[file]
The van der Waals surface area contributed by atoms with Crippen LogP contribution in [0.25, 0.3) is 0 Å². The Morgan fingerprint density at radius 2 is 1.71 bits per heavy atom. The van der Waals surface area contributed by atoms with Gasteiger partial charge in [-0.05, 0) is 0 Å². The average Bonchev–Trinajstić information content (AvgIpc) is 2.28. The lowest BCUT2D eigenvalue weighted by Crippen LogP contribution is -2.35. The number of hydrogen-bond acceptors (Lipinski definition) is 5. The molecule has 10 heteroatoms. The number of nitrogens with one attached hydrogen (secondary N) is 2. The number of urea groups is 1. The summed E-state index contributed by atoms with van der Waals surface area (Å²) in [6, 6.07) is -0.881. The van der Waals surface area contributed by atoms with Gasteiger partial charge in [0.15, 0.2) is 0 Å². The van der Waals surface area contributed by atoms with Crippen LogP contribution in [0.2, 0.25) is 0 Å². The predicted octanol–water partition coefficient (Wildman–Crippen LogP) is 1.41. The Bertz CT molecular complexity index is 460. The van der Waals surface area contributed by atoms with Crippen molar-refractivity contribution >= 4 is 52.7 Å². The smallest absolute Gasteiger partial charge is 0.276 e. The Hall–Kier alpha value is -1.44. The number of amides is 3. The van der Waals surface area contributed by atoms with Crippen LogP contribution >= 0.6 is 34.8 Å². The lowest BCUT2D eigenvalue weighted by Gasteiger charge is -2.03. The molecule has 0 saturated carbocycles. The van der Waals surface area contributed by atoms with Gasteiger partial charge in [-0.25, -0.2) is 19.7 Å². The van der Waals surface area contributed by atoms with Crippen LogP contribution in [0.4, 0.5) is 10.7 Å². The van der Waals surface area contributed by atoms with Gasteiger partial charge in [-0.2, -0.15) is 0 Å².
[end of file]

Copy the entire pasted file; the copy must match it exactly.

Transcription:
The van der Waals surface area contributed by atoms with Crippen LogP contribution in [0.25, 0.3) is 0 Å². The Morgan fingerprint density at radius 2 is 1.71 bits per heavy atom. The van der Waals surface area contributed by atoms with Gasteiger partial charge in [-0.05, 0) is 0 Å². The average Bonchev–Trinajstić information content (AvgIpc) is 2.28. The lowest BCUT2D eigenvalue weighted by Crippen LogP contribution is -2.35. The number of hydrogen-bond acceptors (Lipinski definition) is 5. The molecule has 10 heteroatoms. The number of nitrogens with one attached hydrogen (secondary N) is 2. The number of urea groups is 1. The summed E-state index contributed by atoms with van der Waals surface area (Å²) in [6, 6.07) is -0.881. The van der Waals surface area contributed by atoms with Gasteiger partial charge in [0.15, 0.2) is 0 Å². The van der Waals surface area contributed by atoms with Crippen LogP contribution in [0.2, 0.25) is 0 Å². The predicted octanol–water partition coefficient (Wildman–Crippen LogP) is 1.41. The Bertz CT molecular complexity index is 460. The van der Waals surface area contributed by atoms with Crippen molar-refractivity contribution >= 4 is 52.7 Å². The smallest absolute Gasteiger partial charge is 0.276 e. The Hall–Kier alpha value is -1.44. The number of amides is 3. The van der Waals surface area contributed by atoms with Crippen LogP contribution >= 0.6 is 34.8 Å². The lowest BCUT2D eigenvalue weighted by Gasteiger charge is -2.03. The molecule has 0 saturated carbocycles. The van der Waals surface area contributed by atoms with Gasteiger partial charge in [-0.25, -0.2) is 19.7 Å². The van der Waals surface area contributed by atoms with Crippen LogP contribution in [0.4, 0.5) is 10.7 Å². The van der Waals surface area contributed by atoms with Gasteiger partial charge in [-0.2, -0.15) is 0 Å².